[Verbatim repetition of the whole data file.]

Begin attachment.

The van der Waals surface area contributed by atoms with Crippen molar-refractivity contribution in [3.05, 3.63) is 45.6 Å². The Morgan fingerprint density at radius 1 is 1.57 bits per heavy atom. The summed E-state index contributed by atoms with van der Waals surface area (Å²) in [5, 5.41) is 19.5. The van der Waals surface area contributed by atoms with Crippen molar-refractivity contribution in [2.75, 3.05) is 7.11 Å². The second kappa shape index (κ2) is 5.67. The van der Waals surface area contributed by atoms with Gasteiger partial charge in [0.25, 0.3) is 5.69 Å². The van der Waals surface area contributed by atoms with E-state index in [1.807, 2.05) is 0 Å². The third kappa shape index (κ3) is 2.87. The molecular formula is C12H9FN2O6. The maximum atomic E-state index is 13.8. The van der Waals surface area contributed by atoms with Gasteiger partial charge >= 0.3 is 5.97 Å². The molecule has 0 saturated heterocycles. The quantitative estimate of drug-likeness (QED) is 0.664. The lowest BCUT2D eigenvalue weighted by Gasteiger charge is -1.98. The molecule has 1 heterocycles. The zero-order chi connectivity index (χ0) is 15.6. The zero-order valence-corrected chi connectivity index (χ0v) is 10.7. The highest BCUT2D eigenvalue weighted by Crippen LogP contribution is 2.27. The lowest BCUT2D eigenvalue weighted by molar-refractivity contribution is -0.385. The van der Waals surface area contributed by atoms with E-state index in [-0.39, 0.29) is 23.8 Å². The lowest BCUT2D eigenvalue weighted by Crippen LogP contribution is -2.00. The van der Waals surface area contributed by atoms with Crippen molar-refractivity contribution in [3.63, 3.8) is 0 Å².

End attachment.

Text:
The van der Waals surface area contributed by atoms with Crippen molar-refractivity contribution in [3.05, 3.63) is 45.6 Å². The Morgan fingerprint density at radius 1 is 1.57 bits per heavy atom. The summed E-state index contributed by atoms with van der Waals surface area (Å²) in [5, 5.41) is 19.5. The van der Waals surface area contributed by atoms with Crippen molar-refractivity contribution in [2.75, 3.05) is 7.11 Å². The second kappa shape index (κ2) is 5.67. The van der Waals surface area contributed by atoms with Gasteiger partial charge in [0.25, 0.3) is 5.69 Å². The van der Waals surface area contributed by atoms with E-state index in [1.807, 2.05) is 0 Å². The third kappa shape index (κ3) is 2.87. The molecular formula is C12H9FN2O6. The maximum atomic E-state index is 13.8. The van der Waals surface area contributed by atoms with Gasteiger partial charge >= 0.3 is 5.97 Å². The molecule has 0 saturated heterocycles. The quantitative estimate of drug-likeness (QED) is 0.664. The lowest BCUT2D eigenvalue weighted by Gasteiger charge is -1.98. The molecule has 1 heterocycles. The zero-order chi connectivity index (χ0) is 15.6. The zero-order valence-corrected chi connectivity index (χ0v) is 10.7. The highest BCUT2D eigenvalue weighted by Crippen LogP contribution is 2.27. The lowest BCUT2D eigenvalue weighted by molar-refractivity contribution is -0.385. The van der Waals surface area contributed by atoms with E-state index in [-0.39, 0.29) is 23.8 Å². The lowest BCUT2D eigenvalue weighted by Crippen LogP contribution is -2.00. The van der Waals surface area contributed by atoms with Crippen molar-refractivity contribution in [3.63, 3.8) is 0 Å².